Public Policy Update
Bill Would Provide Grants for Associate
Recently introduced legislation would
establish a grant program for associate degree nursing programs to recruit
students, provide scholarships and hire faculty. Introduced by Rep. Michael
Capuano (D-Mass.), the Nurse Education Promotion Act (HR 2053) would also create
a competitive grant program for professional nurses' associations to conduct
continuing education programs in cooperation with hospitals and institutions of
higher education, which would enable associate degree nurses to take college
credit courses toward a bachelor of science degree in nursing. The intent would
be to make it possible for students to receive affordable nursing education
through the community college system. The bill was referred to the House Energy
and Commerce and the Subcommittee on Health.
AACN has endorsed this bill and encourages
members to contact their legislators to ask them to sign on as co-sponsors.
California Releases Final Staffing
The California Department of Health
Services has released the final regulations to establish new minimum RN staffing
ratios that all California hospitals must meet by Jan. 1, 2004. In the package
approved by Gov. Gray Davis and the Department of Health Services, state
officials made critical decisions on some hotly contested issues regarding
implementation of the California Nurse Association-sponsored law. The law, the
first of its kind in the nation, has been a model for RNs and legislators in
other states. Following are some of the key decisions in the plan:
� Proposals by the hospital industry to
erode the ratios in emergency departments and postsurgical recovery units and
for evening, night and weekend shifts were rejected. State officials also
rebuffed hospital efforts to further delay implementation.
� Improved nurse-to-patient ratios will be
phased into three hospital areas. As of 2008, ratios will be lowered in
step-down units, which typically house patients transferred from critical or
intensive care units; telemetry units, where patients are connected to monitors;
and other specialty care units, such as oncology and rehabilitation.
� Hospital adherence to scope of practice
laws that protect patient safety will be ensured. No RN may be assigned or be
responsible for more patients than the specified ratios. In addition to
clarifying the respective roles of RNs and licensed vocational nurses and the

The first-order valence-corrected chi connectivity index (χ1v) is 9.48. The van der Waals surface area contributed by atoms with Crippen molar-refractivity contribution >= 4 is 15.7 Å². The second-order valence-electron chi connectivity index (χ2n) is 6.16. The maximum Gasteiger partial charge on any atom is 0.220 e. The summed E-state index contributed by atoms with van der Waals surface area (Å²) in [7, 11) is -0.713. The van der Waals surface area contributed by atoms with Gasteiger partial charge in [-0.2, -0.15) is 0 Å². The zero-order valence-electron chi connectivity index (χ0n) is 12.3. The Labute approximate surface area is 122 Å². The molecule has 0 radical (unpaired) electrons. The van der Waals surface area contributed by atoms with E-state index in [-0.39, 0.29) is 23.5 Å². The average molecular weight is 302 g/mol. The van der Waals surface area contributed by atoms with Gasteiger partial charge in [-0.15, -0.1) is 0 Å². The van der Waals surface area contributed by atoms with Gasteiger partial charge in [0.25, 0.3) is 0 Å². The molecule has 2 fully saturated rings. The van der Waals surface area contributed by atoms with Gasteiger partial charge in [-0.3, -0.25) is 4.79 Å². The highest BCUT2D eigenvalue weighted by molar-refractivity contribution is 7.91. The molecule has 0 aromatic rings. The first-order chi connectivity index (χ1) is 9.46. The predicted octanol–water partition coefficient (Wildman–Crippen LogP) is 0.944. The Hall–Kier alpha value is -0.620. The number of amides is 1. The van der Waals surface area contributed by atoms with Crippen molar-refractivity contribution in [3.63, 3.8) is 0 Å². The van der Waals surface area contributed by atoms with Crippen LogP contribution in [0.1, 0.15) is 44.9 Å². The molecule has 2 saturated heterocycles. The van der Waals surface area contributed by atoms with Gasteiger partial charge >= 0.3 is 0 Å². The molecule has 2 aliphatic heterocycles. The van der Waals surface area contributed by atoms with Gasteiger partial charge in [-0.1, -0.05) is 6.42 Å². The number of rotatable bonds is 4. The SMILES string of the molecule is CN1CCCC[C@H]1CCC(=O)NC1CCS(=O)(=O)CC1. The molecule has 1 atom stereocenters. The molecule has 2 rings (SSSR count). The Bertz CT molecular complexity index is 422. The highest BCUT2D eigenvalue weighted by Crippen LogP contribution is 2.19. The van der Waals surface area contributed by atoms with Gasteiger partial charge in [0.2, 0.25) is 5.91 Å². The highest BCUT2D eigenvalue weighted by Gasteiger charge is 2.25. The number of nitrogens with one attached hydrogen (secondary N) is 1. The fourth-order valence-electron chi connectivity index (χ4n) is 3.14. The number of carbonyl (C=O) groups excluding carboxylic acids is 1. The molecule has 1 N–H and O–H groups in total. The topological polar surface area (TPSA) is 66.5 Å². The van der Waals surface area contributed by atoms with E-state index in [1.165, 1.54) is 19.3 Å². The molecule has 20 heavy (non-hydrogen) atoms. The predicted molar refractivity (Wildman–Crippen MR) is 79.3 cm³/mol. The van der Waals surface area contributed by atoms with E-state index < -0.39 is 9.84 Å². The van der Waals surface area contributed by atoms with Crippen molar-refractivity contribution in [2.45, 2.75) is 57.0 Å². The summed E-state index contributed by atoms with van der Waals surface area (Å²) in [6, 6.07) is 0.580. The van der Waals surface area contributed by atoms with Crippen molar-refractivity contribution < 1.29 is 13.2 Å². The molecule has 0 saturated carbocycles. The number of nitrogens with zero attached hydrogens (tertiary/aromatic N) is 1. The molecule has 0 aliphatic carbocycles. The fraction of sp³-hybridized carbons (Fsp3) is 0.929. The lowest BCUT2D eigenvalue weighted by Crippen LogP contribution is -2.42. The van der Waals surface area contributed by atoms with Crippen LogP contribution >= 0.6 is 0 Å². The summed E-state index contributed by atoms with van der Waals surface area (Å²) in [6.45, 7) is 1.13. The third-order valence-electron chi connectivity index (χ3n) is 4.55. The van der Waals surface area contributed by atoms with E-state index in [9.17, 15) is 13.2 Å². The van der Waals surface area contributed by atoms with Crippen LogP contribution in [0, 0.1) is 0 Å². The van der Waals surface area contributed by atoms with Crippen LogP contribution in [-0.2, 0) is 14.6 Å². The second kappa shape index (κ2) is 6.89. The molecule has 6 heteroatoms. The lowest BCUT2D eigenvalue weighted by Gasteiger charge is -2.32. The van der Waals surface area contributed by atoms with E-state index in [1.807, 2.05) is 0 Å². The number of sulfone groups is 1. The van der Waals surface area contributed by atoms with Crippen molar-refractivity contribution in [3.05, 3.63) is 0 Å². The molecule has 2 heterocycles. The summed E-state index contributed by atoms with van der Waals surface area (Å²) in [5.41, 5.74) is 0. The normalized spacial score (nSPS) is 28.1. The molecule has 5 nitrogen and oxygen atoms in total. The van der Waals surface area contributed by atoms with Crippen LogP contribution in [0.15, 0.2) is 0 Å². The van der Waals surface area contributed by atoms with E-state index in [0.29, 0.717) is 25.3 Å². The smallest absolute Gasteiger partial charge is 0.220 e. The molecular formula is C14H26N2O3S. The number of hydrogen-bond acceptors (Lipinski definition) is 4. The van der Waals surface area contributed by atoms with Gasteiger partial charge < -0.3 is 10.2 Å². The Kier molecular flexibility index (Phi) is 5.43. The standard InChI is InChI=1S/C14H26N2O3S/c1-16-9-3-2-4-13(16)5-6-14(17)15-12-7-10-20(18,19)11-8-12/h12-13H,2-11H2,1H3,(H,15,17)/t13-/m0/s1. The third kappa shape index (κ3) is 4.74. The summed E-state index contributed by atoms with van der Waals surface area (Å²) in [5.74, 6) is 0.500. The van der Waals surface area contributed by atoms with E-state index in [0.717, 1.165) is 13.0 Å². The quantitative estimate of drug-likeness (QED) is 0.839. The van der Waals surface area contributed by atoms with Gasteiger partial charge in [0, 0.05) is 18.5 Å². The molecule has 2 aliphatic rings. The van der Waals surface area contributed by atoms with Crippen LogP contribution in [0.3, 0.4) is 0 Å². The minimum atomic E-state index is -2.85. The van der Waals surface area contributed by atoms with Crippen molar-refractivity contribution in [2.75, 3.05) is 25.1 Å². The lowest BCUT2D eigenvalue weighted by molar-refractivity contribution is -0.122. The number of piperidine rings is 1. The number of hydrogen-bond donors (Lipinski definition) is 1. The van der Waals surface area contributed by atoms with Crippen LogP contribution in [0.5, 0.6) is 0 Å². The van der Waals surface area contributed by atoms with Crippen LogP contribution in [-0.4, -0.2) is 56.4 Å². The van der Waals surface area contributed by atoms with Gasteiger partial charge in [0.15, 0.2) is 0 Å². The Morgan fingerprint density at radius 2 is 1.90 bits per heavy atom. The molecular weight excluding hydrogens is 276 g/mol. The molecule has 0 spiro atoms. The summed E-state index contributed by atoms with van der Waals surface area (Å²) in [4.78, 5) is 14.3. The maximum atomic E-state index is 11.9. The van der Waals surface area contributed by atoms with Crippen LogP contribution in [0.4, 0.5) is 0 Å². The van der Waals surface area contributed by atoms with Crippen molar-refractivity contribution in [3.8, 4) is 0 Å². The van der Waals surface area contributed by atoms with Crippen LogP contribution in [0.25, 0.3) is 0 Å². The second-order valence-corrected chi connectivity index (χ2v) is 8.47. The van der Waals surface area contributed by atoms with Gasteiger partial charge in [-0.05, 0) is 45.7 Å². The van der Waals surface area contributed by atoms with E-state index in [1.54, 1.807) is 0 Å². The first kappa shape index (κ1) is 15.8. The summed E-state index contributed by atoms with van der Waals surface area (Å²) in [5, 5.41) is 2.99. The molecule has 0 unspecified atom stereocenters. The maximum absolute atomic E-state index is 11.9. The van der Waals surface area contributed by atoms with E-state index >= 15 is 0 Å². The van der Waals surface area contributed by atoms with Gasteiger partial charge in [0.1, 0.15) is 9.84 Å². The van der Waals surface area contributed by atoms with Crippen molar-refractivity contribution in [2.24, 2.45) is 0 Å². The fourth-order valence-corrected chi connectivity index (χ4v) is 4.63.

fact that the two are not interchangeable, the regulations require that
additional nurses be assigned as needed, according to the severity of patient
� Hospitals are required to document
staffing assignments, including the licensure of the direct caregiver for every
patient in every unit on every shift, and to keep the records for one year,
which will help the state monitor and ensure compliance with the law.
In addition, another bill to help ensure
compliance has been introduced. AB 253 authorizes state health officials to
conduct unannounced inspections and provides for fines of up to $5,000 a day for
hospitals that continue to maintain unsafe RN staffing after final
implementation of the ratio law.
AACN addresses its position on staffing in
a statement titled "Maintaining Patient-Focused Care in an Environment of
Nursing Staff Shortages and Financial Constraints." This statement can be found
Massachusetts Considers Minimum Staffing
Massachusetts would join California in
establishing a minimum nurse-to-patient ratio under a bill introduced in that
state's legislature. Backed by the Massachusetts Nurses Association, the bill
seeks a ratio of one nurse for every four patients in medical-surgical units and
a ratio ranging from between 1 to 1 and 1 to 3 in emergency departments,
depending on the severity of patients' conditions. In addition, the measure
would require the state health department to create a patient classification
system based on acuity to allow staffing flexibility yet account for patients
who require more care. The bill was introduced by state Rep. Christine Canavan
Congressional Panels OK Funding Bills
U.S. House of Representatives and Senate
panels recently cleared two huge bills funding labor, health and education
programs next year, despite reservations by both Republicans and Democrats about
the tight budgets they had to work with. The labor, health and education bill is
the largest of the 13 spending measures Congress must pass each year to fund the
The House Appropriations Committee, which
oversees federal spending, voted 33-23 along party lines to approve the $138
billion measure, an increase of about 3%. The measure now moves on to the full
House. Earlier, a Senate Appropriations subcommittee voted 11-3 to send its
smaller, $137.6 billion companion bill to the full committee for consideration.
In other action, the House and Senate each
passed the most sweeping Medicare reform legislation since the program's